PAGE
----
With respect to our understanding of culturally relevant and responsive pedagogy, we have all made strides toward a better understanding. We would benefit from more time to further explore more resources that are more subject-specific in order to better understand contextual implementation of these theoretical concepts. We believe that the interviews were particularly illuminating, since these allowed us to have authentic conversations about our teaching practices and about how we might all improve on how we do what we do.
With respect to our understanding of equity, we have made great advances toward exchanging and discussing our collective, and functional, understanding of “equity.” Due to the limitations of time, we were unable to tackle all the possible topics of equity. However, we believe that it was the correct decision to focus specifically on one particular topic of equity, in order to explore the concepts deeply. In our efforts to better understand equity, we created student focus groups with the help of Pathways to Education Ottawa. These student focus groups were uniquely powerful in empowering students and effectively capturing their lived experiences.
With respect to classroom strategies, we felt that we have learned a lot of practical ways of implementing particular lessons. Our interviews with teachers helped not only the interviewers, but also the interviewees to reflect on our teaching practices. We are continuing to work on adapting the discussions into our teaching practices.
With respect to sharing implementations, we believe that we have established several effective ways of having conversations with our colleagues. Informally, we have continued to have conversations with each other about our teaching practices. Formally, we have established plans to invite Professor Yusra Osman to facilitate a workshop with us.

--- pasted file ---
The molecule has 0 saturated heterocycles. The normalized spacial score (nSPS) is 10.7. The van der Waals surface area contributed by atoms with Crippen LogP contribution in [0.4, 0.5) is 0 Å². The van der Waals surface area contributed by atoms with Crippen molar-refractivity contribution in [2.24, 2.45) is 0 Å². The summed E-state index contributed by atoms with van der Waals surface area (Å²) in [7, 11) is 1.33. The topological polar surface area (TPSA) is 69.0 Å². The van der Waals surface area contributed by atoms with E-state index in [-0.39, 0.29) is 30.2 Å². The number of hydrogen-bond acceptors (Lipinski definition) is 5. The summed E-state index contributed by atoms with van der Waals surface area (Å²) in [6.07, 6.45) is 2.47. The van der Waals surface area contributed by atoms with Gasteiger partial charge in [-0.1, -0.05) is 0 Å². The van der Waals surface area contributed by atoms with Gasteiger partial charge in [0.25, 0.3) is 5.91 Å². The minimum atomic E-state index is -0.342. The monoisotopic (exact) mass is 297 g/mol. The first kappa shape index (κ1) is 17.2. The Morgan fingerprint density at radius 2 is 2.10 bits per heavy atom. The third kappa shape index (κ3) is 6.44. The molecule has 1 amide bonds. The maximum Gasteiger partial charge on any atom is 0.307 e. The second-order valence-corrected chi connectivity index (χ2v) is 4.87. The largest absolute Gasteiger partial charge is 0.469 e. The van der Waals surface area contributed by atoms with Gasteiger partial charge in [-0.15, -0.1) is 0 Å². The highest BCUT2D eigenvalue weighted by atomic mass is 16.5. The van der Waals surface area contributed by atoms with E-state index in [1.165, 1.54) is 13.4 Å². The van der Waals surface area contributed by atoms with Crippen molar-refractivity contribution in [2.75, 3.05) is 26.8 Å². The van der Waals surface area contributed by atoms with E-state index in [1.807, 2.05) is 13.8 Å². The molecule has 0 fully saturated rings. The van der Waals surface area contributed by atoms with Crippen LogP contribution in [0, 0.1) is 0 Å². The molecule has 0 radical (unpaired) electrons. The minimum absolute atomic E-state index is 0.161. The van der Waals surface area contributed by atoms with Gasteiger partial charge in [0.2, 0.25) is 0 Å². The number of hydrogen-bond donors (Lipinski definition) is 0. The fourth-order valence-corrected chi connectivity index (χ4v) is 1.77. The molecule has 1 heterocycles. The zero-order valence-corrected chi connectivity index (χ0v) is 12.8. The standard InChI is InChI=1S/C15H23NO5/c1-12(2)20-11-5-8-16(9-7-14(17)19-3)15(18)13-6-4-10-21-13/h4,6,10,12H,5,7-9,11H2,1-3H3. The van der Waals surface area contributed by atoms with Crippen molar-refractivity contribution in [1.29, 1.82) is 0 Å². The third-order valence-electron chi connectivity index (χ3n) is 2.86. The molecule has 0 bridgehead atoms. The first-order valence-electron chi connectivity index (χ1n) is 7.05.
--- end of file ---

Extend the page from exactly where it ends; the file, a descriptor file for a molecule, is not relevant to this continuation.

Finally, with respect to integrating our learnings into our practices, we have each began to transform our practices in different ways. We are continuing to work with these ideas and trying different strategies in order to best serve our students.
It is difficult to quantify our successes. Evidence of success for our project were best captured through anecdotes. One team member noted that she had changed the way that she created student groups in order to tackle the topic of white privilege in a lesson relating to the Great Depression. She was intentional in creating groups that were diverse, and subsequently allowed for effective discussion. On the similar topic of grouping, another group member found it was effective to create visibly random groups that was different every day. He felt that, over time, this improved students’ ability to work with a large variety of group members. Beyond teacher anecdotes, there have also been positive comments from Pathways to Education Ottawa with whom we worked. The student focus groups and teacher interviews were also both well-received. In many ways, even the existence of the focus group and interviews were invitations for more conversations about equity, which in itself was a huge success.
Culturally Responsive Pedagogy: Towards Equity and Inclusivity in Ontario Schools (35th ed., Secretariat Special Edition, Publication No. 35). (2013). Toronto, ON: Ontario Ministry of Education.
Culturally Responsive and Relevant Pedagogy Initiative. (2015). Retrieved November, 2017, from http://www.cuscrrpinitiative.ca/
Beverly Tatum (1992). Talking about Race, Learning about Racism: The Application of Racial Identity Development Theory in the Classroom. Harvard Educational Review: April 1992, Vol. 62, No. 1, pp. 1-25.
Tatum, B.D. (2017). Why Are All the Black Kids Sitting Together in the Cafeteria?” And Other Conversations About Race. New York: Basic Books.